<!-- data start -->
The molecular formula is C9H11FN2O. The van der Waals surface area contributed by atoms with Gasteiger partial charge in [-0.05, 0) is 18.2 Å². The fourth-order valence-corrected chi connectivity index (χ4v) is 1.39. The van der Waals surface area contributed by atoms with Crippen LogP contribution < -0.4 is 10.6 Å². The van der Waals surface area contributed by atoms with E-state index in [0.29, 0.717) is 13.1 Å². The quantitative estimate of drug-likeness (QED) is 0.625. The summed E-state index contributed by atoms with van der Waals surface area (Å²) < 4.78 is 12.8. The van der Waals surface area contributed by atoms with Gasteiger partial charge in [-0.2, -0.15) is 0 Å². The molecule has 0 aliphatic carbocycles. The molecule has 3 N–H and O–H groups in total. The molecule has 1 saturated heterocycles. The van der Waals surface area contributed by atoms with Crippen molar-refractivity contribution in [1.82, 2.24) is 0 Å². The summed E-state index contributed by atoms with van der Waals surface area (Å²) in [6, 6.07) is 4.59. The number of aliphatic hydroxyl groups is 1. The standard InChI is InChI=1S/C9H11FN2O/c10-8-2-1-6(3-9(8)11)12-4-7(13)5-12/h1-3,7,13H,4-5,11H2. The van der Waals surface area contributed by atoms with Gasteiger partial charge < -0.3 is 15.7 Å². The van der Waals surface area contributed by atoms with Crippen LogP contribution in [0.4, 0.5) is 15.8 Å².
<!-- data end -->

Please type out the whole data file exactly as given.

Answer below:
The molecular formula is C9H11FN2O. The van der Waals surface area contributed by atoms with Gasteiger partial charge in [-0.05, 0) is 18.2 Å². The fourth-order valence-corrected chi connectivity index (χ4v) is 1.39. The van der Waals surface area contributed by atoms with Crippen LogP contribution < -0.4 is 10.6 Å². The van der Waals surface area contributed by atoms with E-state index in [0.29, 0.717) is 13.1 Å². The quantitative estimate of drug-likeness (QED) is 0.625. The summed E-state index contributed by atoms with van der Waals surface area (Å²) < 4.78 is 12.8. The van der Waals surface area contributed by atoms with Gasteiger partial charge in [-0.2, -0.15) is 0 Å². The molecule has 0 aliphatic carbocycles. The molecule has 3 N–H and O–H groups in total. The molecule has 1 saturated heterocycles. The van der Waals surface area contributed by atoms with Crippen molar-refractivity contribution in [1.82, 2.24) is 0 Å². The summed E-state index contributed by atoms with van der Waals surface area (Å²) in [6, 6.07) is 4.59. The number of aliphatic hydroxyl groups is 1. The standard InChI is InChI=1S/C9H11FN2O/c10-8-2-1-6(3-9(8)11)12-4-7(13)5-12/h1-3,7,13H,4-5,11H2. The van der Waals surface area contributed by atoms with Gasteiger partial charge < -0.3 is 15.7 Å². The van der Waals surface area contributed by atoms with Crippen LogP contribution in [0.4, 0.5) is 15.8 Å².